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Creating Open Access Archives

Software  |  Metadata


There are a number of software systems which can be used to create Open Access eprint archives. The two most popular are software and DSpace. Both are free to download and Open Source. software is "dedicated to the freeing of the refereed research literature online through author/institution self-archiving." It was produced at the University of Southampton and is maintained there.

There are a number of sources of information on software - most available through its home page. Of particular interest is the documentation for the software and the technical mailing list with its archive. In addition an Wiki has been set up for the use of, and by, its user community.

To start using software, the site provides a handbook, with sections including a guide to starting self-archiving, managing an EPrints service, and installing an EPrints server for system administrators. The team have also set up a useful demonstration page, for interested parties to be able to see the process of depositing an eprint and a demonstration of some of the features of the EPrints.og system.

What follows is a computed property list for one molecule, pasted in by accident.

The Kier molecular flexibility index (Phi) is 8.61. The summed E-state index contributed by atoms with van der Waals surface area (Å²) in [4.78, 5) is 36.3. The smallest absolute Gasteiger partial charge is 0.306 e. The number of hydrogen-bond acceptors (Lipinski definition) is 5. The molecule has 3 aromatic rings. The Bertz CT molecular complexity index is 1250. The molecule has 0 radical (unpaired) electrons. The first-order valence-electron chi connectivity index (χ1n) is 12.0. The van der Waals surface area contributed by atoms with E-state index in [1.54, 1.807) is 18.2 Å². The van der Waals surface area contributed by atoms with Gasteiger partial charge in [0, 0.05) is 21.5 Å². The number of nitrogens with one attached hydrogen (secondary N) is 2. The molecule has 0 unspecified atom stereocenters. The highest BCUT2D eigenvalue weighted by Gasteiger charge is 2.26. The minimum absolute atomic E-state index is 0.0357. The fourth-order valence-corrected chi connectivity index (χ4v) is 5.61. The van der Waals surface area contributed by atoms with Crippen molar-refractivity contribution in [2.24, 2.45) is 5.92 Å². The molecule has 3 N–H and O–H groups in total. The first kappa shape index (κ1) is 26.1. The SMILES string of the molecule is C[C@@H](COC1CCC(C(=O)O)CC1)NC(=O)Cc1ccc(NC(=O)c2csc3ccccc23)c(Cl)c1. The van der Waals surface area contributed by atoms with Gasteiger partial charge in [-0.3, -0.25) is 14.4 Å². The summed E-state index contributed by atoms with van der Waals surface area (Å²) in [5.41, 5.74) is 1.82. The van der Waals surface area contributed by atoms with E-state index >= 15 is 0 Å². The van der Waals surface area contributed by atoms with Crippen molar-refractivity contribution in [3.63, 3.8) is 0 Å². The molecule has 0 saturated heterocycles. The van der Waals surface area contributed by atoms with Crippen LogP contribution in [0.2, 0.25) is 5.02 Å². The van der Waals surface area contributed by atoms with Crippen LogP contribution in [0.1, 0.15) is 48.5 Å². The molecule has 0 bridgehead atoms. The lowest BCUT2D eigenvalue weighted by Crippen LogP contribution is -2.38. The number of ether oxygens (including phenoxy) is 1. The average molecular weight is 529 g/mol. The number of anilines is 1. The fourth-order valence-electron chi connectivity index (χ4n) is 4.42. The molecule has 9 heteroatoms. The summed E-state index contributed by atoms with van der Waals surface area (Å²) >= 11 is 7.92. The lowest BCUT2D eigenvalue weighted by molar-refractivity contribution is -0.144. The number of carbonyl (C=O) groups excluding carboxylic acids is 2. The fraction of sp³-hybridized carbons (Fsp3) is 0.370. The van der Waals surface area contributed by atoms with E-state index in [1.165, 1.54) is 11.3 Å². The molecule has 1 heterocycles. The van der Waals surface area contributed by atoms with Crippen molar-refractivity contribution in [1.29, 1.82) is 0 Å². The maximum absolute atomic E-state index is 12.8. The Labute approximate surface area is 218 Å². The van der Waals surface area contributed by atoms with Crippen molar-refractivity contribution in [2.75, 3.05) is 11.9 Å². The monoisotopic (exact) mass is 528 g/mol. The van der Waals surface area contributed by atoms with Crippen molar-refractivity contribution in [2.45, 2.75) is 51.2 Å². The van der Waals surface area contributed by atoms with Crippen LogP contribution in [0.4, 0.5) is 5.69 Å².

EPrints Version 3 was released in January 2007, providing a number of significant enhancements. These are discussed in a report on the technical preview in Ariadne.

DSpace is the result of a collaboration between MIT Libraries and Hewlett-Packard and offers similar functionality to software for eprints, but additionally is designed to accept other material, such as video, multimedia artefacts, etc

The main DSpace site supports a FAQ, and has information on technical issues, including guidance on installing the system.

Most SHERPA partners use software and it is the most widespread and popular repository software used world-wide. The approaches can be compared through examining a DSpace site and an site.

For some practical experiences from the University of Glasgow's Daedalus project, see:

Morag Greig & William J. Nixon (2005) "Setting up a repository: practical advice"


Metadata issues are fundamental to the design and the functioning of an eprints repository. Produced as part of SHERPA work, there is an introduction to metadata requirements for an e-print repository available which gives an introduction and summary of the issues involved.


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